headquarters Doles's brigade, Rodes's division, Second army corps, May 9, 1863.Captain: On the morning of the twenty-ninth of April this brigade was ordered to march in the direction of Hamilton's Crossing. The command was in motion by eight o'clock A. M.; arrived at the Crossing at ten A. M.; remained in position, on the crest of the hill at the Hamilton House, until two o'clock A. M., thirtieth, then moved in position, left of brigade resting on railroad, connecting with right of General Iverson's brigade, and connecting the right with left of General Colquitt's brigade; remained in this position during the day and night. At two o'clock, on the morning of May first, marched towards Orange Court-House plank road. About one o'clock P. M., formed line of battle on the plank road, about two miles from Todd's Tavern; threw out skirmishers, driving back those of the enemy, and took six prisoners. About six P. M., same day, moved up the dirt road, one mile beyond Todd's Tavern, and bivouacked for the night. About six o'clock A. M., May second, moved up the dirt road about half a mile, filed off to the left on the Furnace Road, arriving at Germana Road about three and a half o'clock P. M., and formed line of battle, left of brigade resting on said road. Brigade formed as follows: Fourth, Forty-fourth, Twenty-first, and Twelfth Georgia; the Fourth Georgia resting on road, skirmishers thrown forward about four hundred yards in advance. At five o'clock P. M., the order was given to advance against the enemy. The brigade moved as rapidly as possible through a very thick wood, and skirmishers were immediately engaged by those of the enemy. Our forces, marching rapidly forward, assisted in driving in the enemy's sharpshooters, when we were subjected to a very heavy musket fire, and grape, canister, and shell. The command was ordered to attack the enemy in his intrenched position, drive him from it, and take his batteries. The order was promptly obeyed; the Fourth and Forty-fourth Georgia assaulted his position in front; the Twenty-first Georgia was ordered to move towards the left and flank him, so as to enfilade his intrenchments; the Twelfth Georgia was ordered forward, and to the right, to attack a force of the enemy on the right. After a resistance of about ten minutes, we drove him from his positions on the left, and carried his battery of two guns, caissons, and horses. The movement of the Twelfth Georgia on the right was successful. The order to forward was given, when the command moved forward at the “double quick” to assault the enemy, who had taken up a strong position on the crest of a hill, in the open field. He was soon driven from this position, the command pursuing him. He made a stubborn resistance from behind a wattling fence, on a hill covered thickly with pine. The whole command moved gallantly against this position, the Fourth and Forty-fourth Georgia in front, and the Twenty-first and Twelfth on his left flank and rear. Here we captured one gun, (a rifled piece.) We pursued his retreating forces about three hundred yards over an open field, receiving a very severe fire from musketry and a battery of four pieces on the crest of the hill that commanded the field below; his infantry was in large force, and well protected by rifle pits and intrenchments. The command was ordered to “take” the intrenchments and the battery, which was done after a resistance of about twenty minutes. The enemy fled in utter confusion, leaving his battery of four pieces, his wounded, and many prisoners. The Twelfth Georgia, and the larger portion of the other regiments, were formed in good order, and pursued him through the pine forest, moving some five hundred yards to the front, and holding that position until after dark. While in this advanced position the enemy abandoned one gun. Fresh troops having been placed in that position, after dark I ordered the command to retire to the edge of the woods for the purpose of replenishing ammunition, the men being entirely out, and it being impossible to get ammunition to them. After replenishing with ammunition, we were ordered to bivouac on the field for the night. During this engagement, which lasted from about five and a half to nine o'clock P. M., the command captured eight pieces of artillery and many prisoners. The pieces of artillery were ordered to be carried to the rear, and turned over to the first artillery or ordnance officer found. In this engagement we lost many gallant men killed and wounded. Among the killed were Captain R. M. Bisel, company K, Fourth Georgia; Captain G. G. Green, company F; Captain H. M. Creidle and Lieutenant A. M. Burnside, acting adjutant of the Forty-fourth Georgia, and Captain U. C. Allen, Twenty-first Georgia, who fell while gallantly and nobly leading their commands. Colonel Phillip Cook, Fourth Georgia, severely, and Captain A. C. Watkins, company A, Twenty-first Georgia, mortally wounded while leading their commands in a charge against the enemy. Sunday morning, May third, at six o clock, the command was ordered forward, as follows: Forty-fourth, Twenty-first, Twelfth, Fourth, the left of the Forty-fourth connecting with the right of General Ramseur's brigade. The march to the front was through a very dense pine and swamp. During the march the left of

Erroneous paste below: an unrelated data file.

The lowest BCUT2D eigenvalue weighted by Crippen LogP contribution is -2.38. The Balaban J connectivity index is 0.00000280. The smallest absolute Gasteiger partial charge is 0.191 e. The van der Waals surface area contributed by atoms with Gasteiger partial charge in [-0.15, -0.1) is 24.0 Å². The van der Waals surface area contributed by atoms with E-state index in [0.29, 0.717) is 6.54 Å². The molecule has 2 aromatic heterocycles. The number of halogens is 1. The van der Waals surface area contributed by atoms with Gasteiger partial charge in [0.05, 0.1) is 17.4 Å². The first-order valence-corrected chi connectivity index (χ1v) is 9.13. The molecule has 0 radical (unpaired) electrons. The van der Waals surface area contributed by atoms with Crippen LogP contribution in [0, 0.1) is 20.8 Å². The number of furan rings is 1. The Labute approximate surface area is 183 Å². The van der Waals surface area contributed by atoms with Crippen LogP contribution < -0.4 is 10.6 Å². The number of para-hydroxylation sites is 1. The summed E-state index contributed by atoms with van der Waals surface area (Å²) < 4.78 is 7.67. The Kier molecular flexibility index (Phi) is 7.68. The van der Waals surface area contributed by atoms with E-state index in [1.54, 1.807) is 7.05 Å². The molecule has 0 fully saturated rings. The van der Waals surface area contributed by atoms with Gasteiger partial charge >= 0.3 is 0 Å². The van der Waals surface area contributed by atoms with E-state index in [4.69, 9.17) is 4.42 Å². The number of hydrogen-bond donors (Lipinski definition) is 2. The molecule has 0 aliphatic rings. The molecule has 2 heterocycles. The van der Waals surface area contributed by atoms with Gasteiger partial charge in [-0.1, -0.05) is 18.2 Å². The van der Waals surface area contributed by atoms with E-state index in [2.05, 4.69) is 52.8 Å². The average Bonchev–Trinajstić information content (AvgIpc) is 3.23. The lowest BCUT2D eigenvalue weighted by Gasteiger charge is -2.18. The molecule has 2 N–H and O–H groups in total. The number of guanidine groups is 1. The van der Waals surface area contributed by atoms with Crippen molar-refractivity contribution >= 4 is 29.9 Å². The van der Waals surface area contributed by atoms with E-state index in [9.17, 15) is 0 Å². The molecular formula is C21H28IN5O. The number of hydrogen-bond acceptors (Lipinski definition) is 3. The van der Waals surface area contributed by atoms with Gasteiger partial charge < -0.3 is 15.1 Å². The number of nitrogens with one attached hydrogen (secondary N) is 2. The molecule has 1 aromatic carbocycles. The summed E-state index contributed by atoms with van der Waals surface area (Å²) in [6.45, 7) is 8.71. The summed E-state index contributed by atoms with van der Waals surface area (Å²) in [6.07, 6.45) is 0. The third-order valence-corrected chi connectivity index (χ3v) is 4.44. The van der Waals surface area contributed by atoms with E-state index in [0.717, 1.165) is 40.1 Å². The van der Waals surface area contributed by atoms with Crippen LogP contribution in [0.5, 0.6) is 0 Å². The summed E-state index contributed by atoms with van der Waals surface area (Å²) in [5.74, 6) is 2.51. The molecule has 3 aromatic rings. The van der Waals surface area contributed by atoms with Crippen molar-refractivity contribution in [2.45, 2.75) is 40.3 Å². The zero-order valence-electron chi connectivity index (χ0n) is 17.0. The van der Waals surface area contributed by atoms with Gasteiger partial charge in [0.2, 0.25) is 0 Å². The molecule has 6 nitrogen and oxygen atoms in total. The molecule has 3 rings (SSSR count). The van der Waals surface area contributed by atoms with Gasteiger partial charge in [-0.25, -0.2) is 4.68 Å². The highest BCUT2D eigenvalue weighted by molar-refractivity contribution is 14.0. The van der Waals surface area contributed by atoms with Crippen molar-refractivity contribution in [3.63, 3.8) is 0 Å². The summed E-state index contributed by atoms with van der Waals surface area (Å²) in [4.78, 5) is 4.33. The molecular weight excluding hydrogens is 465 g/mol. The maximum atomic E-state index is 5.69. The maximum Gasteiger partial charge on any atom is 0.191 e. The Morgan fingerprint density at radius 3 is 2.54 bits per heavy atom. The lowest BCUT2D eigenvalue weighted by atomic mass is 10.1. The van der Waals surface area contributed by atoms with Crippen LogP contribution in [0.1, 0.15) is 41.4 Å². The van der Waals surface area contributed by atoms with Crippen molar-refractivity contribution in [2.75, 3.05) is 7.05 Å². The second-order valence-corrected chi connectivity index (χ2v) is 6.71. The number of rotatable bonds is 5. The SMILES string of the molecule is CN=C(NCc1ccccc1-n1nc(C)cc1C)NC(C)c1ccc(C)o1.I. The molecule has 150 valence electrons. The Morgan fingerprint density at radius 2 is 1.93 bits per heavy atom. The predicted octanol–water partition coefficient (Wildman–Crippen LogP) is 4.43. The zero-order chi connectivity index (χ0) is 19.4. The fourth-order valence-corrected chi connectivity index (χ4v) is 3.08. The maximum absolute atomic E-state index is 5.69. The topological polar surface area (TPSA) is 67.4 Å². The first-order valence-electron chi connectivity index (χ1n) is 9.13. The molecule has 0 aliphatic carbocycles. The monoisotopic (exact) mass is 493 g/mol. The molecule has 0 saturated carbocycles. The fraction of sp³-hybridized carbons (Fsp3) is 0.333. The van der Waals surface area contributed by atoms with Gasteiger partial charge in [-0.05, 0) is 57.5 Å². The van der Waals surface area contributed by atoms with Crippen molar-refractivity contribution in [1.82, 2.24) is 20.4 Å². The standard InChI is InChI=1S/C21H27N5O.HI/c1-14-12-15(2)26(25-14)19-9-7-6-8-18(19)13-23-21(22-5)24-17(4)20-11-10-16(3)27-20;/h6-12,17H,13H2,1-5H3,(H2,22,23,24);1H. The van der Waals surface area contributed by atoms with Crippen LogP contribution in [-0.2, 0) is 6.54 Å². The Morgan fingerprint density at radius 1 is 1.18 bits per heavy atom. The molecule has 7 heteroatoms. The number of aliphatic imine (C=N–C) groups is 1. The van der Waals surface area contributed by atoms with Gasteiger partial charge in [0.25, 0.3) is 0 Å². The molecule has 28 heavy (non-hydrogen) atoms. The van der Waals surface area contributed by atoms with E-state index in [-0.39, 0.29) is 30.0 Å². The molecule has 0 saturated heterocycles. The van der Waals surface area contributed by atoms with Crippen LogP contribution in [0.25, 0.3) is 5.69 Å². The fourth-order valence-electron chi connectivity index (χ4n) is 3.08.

Captain Green Peyton, A. A. G.:
Captain Green Peyton, A. A. G.: